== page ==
Wow. This gas station has the highest prices I've seen yet: $3.99/gallon for unleaded. I'm glad I don't need any of that stuff, and I can see why it's not all that busy here.
75 degrees (Fahrenheit) at the junction of Cima Road and Interstate 15
All I care about is the gas station's store. Is it closed? It looks dark inside.
I step in and it turns out to be adequately lit after all due to the bright sunlight outside. I guess I'm just used to stores like this having too much light. The store does have a somewhat empty feeling nonetheless because there's almost no one inside, and it seems like there should be a bit more merchandise for sale.
I buy five new 1.5 litre bottles of water and throw out my empties, which are getting quite worn. I refill the water in my new Camelbak, which I'm still trying to get used to wearing.
I supplement the breakfast I ate an hour ago with two eight-ounce bottles of cold juice, a granola bar, and two bags of salsa-flavoured corn chips, which taste surprisingly good.
I do all this slowly and my this stop has turned into a half-hour break. I chat briefly with a couple of motorcyclists who are filling up.
Looking back at the gas station from the Cima Road overpass over Interstate 15, with Cima Dome on the horizon
The woman working in the store, probably in her 50s, comes out for a smoke break while I'm still fiddling with my bags. She jokes that I "must really like water," since I bought so much. At first, she's a bit aloof. I mention to her that something about this area feels homey to me, and tell her what kind of trip I'm doing.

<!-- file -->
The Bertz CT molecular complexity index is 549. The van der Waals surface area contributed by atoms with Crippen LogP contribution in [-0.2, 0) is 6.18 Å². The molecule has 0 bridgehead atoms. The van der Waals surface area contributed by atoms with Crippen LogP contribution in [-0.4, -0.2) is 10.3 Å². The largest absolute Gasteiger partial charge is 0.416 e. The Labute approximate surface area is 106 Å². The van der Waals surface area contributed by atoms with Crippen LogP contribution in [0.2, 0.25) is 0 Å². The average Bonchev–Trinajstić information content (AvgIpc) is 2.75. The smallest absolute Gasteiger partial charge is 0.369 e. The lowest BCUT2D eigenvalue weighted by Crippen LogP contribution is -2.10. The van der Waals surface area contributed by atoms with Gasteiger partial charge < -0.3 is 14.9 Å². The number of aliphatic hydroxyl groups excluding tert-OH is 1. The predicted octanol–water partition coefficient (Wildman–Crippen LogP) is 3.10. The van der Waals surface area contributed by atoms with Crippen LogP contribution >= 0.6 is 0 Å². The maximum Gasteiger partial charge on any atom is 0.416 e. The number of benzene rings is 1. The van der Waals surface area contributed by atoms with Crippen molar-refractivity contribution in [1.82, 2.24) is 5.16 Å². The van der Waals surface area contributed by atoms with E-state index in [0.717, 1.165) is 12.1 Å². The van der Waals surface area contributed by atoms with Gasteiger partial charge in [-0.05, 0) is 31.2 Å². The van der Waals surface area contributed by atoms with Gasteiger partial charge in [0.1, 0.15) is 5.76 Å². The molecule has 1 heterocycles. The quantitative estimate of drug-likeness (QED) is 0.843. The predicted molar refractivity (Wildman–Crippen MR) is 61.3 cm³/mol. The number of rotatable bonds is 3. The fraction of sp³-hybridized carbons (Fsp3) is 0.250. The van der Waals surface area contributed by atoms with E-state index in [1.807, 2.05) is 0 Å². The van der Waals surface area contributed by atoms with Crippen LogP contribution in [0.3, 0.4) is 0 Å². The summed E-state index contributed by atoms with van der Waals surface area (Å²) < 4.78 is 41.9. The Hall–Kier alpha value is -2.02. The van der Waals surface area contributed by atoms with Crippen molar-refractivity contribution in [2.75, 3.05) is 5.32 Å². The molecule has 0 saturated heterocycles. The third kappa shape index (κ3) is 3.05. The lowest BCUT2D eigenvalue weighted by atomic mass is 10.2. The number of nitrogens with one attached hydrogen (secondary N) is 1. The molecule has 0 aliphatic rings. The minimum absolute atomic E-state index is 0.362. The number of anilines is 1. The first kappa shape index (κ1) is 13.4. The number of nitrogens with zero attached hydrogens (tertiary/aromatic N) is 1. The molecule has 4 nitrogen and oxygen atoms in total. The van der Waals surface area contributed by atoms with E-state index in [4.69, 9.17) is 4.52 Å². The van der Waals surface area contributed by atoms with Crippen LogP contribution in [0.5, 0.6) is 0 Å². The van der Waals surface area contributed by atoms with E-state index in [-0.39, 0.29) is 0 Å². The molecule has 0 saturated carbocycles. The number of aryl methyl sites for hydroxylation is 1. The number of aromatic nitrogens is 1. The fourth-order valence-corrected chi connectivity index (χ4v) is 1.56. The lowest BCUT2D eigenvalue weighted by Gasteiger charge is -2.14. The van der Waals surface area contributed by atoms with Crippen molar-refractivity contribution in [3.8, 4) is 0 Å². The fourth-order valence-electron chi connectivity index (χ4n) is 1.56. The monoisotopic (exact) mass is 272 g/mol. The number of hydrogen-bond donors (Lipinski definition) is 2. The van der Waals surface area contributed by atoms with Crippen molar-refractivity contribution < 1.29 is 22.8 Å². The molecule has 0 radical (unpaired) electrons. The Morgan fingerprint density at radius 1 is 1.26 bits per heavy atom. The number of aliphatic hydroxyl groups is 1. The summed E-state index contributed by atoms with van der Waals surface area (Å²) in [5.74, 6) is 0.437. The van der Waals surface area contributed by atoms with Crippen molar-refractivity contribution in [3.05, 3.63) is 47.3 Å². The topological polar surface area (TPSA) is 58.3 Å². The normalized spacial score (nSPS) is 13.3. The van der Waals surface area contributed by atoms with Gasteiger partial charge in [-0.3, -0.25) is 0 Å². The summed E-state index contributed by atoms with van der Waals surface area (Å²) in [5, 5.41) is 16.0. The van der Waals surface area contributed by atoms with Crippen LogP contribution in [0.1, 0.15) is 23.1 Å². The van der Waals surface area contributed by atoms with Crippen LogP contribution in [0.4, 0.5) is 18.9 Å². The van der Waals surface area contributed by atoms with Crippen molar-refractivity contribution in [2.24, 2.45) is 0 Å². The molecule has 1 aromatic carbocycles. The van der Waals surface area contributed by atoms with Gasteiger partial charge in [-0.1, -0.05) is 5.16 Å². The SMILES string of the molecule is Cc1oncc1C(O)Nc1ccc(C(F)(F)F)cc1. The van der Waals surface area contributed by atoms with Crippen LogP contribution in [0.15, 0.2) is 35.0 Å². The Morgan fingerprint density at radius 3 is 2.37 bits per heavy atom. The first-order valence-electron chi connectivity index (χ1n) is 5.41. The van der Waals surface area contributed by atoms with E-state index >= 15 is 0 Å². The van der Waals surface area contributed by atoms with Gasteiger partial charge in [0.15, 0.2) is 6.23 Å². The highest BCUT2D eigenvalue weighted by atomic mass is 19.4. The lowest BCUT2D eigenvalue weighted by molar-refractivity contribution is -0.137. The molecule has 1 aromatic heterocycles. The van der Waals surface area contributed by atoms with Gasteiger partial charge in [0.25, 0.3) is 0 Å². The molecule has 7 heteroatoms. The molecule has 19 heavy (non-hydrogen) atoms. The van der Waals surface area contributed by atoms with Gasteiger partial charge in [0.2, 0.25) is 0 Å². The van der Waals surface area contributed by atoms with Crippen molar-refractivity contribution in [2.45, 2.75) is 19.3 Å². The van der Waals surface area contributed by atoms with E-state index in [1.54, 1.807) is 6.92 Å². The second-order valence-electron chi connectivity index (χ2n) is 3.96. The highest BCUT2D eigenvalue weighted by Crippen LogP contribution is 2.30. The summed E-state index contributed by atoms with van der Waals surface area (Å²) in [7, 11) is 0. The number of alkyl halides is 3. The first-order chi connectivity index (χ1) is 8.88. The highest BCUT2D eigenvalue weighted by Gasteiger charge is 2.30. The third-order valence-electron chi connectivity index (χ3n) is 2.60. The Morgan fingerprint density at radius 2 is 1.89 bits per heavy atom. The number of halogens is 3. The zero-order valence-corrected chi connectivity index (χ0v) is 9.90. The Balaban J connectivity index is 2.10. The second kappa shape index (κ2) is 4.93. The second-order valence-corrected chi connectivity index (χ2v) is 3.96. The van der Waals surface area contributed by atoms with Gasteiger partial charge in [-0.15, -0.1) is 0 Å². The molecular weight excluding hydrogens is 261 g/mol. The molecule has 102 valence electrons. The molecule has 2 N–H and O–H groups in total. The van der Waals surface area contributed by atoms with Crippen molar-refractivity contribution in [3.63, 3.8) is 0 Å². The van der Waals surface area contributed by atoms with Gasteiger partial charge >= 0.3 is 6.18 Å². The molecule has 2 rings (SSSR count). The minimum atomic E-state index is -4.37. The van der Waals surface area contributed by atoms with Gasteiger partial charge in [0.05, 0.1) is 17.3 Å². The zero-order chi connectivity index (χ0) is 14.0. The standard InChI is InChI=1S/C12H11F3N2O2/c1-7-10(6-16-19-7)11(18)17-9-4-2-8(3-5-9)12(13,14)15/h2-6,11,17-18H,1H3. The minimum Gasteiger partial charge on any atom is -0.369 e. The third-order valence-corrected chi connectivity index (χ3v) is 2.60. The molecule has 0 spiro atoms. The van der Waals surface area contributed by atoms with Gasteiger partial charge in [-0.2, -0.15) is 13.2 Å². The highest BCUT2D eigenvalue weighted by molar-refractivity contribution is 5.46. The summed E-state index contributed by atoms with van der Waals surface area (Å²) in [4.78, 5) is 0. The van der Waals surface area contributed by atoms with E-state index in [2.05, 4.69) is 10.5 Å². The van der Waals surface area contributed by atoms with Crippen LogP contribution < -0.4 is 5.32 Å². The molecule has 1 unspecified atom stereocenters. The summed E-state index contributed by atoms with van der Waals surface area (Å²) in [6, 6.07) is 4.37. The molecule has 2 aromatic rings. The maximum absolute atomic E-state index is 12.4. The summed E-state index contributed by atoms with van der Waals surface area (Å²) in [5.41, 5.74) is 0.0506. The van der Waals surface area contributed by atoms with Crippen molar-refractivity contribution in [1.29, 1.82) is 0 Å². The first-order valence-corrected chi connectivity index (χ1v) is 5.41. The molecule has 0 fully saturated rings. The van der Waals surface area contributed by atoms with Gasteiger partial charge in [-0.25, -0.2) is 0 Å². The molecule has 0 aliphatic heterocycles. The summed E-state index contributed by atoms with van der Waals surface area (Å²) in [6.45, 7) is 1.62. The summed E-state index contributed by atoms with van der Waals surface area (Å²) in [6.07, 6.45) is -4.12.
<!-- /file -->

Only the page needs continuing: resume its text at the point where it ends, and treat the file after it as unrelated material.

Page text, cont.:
Suddenly, she realizes that I actually like the desert and that I'm not another freeway motorist passing driving from Las Vegas to Los Angeles for whom the desert is an unavoidable inconvenience.
Words start flowing out of her, and we have one of those "desert conversations" that I enjoy so much. She explains that when she first visited this area many years ago, she experienced that same "I'm at home" feeling that I described.
Crossing Interstate 15, I looking west toward Baker
She tells me about the semi-primitive two-building home four miles in from here where she lived for several years. Both small buildings were built from old railway ties; one housed the kitchen and living areas, the other serving as sleeping quarters. Completely off the grid with no electricity, she says that she had drinking water delivered, and a propane-powered refrigerator kept it cold. On hot summer nights she slept outside under the stars.
She expresses the irony of feeling like queen of the world living in these rough conditions that were so much less comfortable than what she grew up with back in New York state. Such talk is refreshing to hear in contrast to the Silicon Valley materialistic culture that surrounds me back home in real life.
I tell her that I completely understand, and how I feel similarly wonderful in my temporary minimal existence as a bicycle camper without the comfort, mobility or glamour of a car, motorcycle or the latest, most advertised SUV.
I wish my trip could be easier and more comfortable in some ways, but then it wouldn't be the same. So often, less is more.